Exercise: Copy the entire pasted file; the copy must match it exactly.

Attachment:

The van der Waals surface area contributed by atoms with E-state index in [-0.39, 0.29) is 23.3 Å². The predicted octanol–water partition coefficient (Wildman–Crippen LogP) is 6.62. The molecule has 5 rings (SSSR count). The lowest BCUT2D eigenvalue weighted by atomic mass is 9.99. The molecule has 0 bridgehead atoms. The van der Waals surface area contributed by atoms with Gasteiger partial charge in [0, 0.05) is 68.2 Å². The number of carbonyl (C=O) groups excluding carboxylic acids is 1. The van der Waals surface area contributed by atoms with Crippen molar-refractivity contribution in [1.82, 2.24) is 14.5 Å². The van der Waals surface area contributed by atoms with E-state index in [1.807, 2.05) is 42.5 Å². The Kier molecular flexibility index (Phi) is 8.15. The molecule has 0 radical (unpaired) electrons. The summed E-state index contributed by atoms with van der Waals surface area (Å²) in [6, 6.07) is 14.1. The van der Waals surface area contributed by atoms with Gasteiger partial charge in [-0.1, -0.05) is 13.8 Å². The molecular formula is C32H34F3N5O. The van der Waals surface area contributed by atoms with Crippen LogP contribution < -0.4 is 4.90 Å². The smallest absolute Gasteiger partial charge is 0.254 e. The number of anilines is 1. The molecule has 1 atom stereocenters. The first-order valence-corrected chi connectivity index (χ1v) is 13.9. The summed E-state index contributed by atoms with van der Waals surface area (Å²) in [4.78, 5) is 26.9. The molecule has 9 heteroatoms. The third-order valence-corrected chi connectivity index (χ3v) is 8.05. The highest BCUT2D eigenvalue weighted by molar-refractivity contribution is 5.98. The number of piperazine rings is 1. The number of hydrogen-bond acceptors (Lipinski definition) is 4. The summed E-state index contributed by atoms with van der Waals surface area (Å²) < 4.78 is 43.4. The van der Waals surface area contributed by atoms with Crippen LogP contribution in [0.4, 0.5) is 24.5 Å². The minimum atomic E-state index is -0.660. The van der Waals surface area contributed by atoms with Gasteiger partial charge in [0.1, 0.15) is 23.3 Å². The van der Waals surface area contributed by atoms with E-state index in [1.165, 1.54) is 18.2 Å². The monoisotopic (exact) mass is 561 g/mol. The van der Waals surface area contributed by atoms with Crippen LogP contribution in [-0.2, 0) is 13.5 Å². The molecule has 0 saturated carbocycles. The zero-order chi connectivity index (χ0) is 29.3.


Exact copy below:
The van der Waals surface area contributed by atoms with E-state index in [-0.39, 0.29) is 23.3 Å². The predicted octanol–water partition coefficient (Wildman–Crippen LogP) is 6.62. The molecule has 5 rings (SSSR count). The lowest BCUT2D eigenvalue weighted by atomic mass is 9.99. The molecule has 0 bridgehead atoms. The van der Waals surface area contributed by atoms with Gasteiger partial charge in [0, 0.05) is 68.2 Å². The number of carbonyl (C=O) groups excluding carboxylic acids is 1. The van der Waals surface area contributed by atoms with Crippen molar-refractivity contribution in [1.82, 2.24) is 14.5 Å². The van der Waals surface area contributed by atoms with E-state index in [1.807, 2.05) is 42.5 Å². The Kier molecular flexibility index (Phi) is 8.15. The molecule has 0 radical (unpaired) electrons. The summed E-state index contributed by atoms with van der Waals surface area (Å²) in [6, 6.07) is 14.1. The van der Waals surface area contributed by atoms with Gasteiger partial charge in [-0.1, -0.05) is 13.8 Å². The molecular formula is C32H34F3N5O. The van der Waals surface area contributed by atoms with Crippen LogP contribution < -0.4 is 4.90 Å². The smallest absolute Gasteiger partial charge is 0.254 e. The number of anilines is 1. The molecule has 1 atom stereocenters. The first-order valence-corrected chi connectivity index (χ1v) is 13.9. The summed E-state index contributed by atoms with van der Waals surface area (Å²) in [4.78, 5) is 26.9. The molecule has 9 heteroatoms. The third-order valence-corrected chi connectivity index (χ3v) is 8.05. The highest BCUT2D eigenvalue weighted by molar-refractivity contribution is 5.98. The number of piperazine rings is 1. The number of hydrogen-bond acceptors (Lipinski definition) is 4. The summed E-state index contributed by atoms with van der Waals surface area (Å²) < 4.78 is 43.4. The van der Waals surface area contributed by atoms with Crippen LogP contribution in [0.4, 0.5) is 24.5 Å². The minimum atomic E-state index is -0.660. The van der Waals surface area contributed by atoms with Gasteiger partial charge in [0.1, 0.15) is 23.3 Å². The van der Waals surface area contributed by atoms with E-state index in [1.165, 1.54) is 18.2 Å². The monoisotopic (exact) mass is 561 g/mol. The van der Waals surface area contributed by atoms with Crippen LogP contribution in [-0.2, 0) is 13.5 Å². The molecule has 0 saturated carbocycles. The zero-order chi connectivity index (χ0) is 29.3.